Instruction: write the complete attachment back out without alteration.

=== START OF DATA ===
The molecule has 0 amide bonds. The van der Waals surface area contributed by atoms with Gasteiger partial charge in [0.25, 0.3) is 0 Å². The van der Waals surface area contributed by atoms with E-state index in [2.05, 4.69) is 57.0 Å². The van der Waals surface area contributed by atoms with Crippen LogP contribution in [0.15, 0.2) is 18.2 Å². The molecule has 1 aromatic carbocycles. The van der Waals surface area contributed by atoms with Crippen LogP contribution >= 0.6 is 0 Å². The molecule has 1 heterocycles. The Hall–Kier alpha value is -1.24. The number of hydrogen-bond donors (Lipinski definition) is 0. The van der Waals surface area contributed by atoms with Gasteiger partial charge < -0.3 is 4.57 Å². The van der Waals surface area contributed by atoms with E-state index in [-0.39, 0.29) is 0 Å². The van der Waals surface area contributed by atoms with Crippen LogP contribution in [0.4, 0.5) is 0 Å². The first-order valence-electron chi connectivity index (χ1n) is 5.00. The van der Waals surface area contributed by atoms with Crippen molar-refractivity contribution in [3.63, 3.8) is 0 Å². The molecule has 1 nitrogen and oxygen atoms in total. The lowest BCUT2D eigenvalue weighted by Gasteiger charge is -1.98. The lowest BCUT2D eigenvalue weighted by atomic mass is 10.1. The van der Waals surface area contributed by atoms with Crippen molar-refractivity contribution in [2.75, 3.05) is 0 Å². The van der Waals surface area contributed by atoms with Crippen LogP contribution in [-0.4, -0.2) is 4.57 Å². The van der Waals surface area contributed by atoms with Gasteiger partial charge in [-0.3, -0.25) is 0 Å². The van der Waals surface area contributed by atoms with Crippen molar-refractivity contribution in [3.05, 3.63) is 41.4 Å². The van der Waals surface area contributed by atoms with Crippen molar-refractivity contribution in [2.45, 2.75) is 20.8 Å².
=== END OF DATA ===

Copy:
The molecule has 0 amide bonds. The van der Waals surface area contributed by atoms with Gasteiger partial charge in [0.25, 0.3) is 0 Å². The van der Waals surface area contributed by atoms with E-state index in [2.05, 4.69) is 57.0 Å². The van der Waals surface area contributed by atoms with Crippen LogP contribution in [0.15, 0.2) is 18.2 Å². The molecule has 1 aromatic carbocycles. The van der Waals surface area contributed by atoms with Crippen LogP contribution >= 0.6 is 0 Å². The molecule has 1 heterocycles. The Hall–Kier alpha value is -1.24. The number of hydrogen-bond donors (Lipinski definition) is 0. The van der Waals surface area contributed by atoms with Gasteiger partial charge < -0.3 is 4.57 Å². The van der Waals surface area contributed by atoms with E-state index in [-0.39, 0.29) is 0 Å². The van der Waals surface area contributed by atoms with Crippen LogP contribution in [0.4, 0.5) is 0 Å². The first-order valence-electron chi connectivity index (χ1n) is 5.00. The van der Waals surface area contributed by atoms with Crippen molar-refractivity contribution in [3.63, 3.8) is 0 Å². The molecule has 1 nitrogen and oxygen atoms in total. The lowest BCUT2D eigenvalue weighted by Gasteiger charge is -1.98. The lowest BCUT2D eigenvalue weighted by atomic mass is 10.1. The van der Waals surface area contributed by atoms with Crippen molar-refractivity contribution in [2.75, 3.05) is 0 Å². The van der Waals surface area contributed by atoms with Crippen LogP contribution in [-0.4, -0.2) is 4.57 Å². The van der Waals surface area contributed by atoms with Gasteiger partial charge in [-0.3, -0.25) is 0 Å². The van der Waals surface area contributed by atoms with Crippen molar-refractivity contribution in [3.05, 3.63) is 41.4 Å². The van der Waals surface area contributed by atoms with Crippen molar-refractivity contribution in [2.45, 2.75) is 20.8 Å².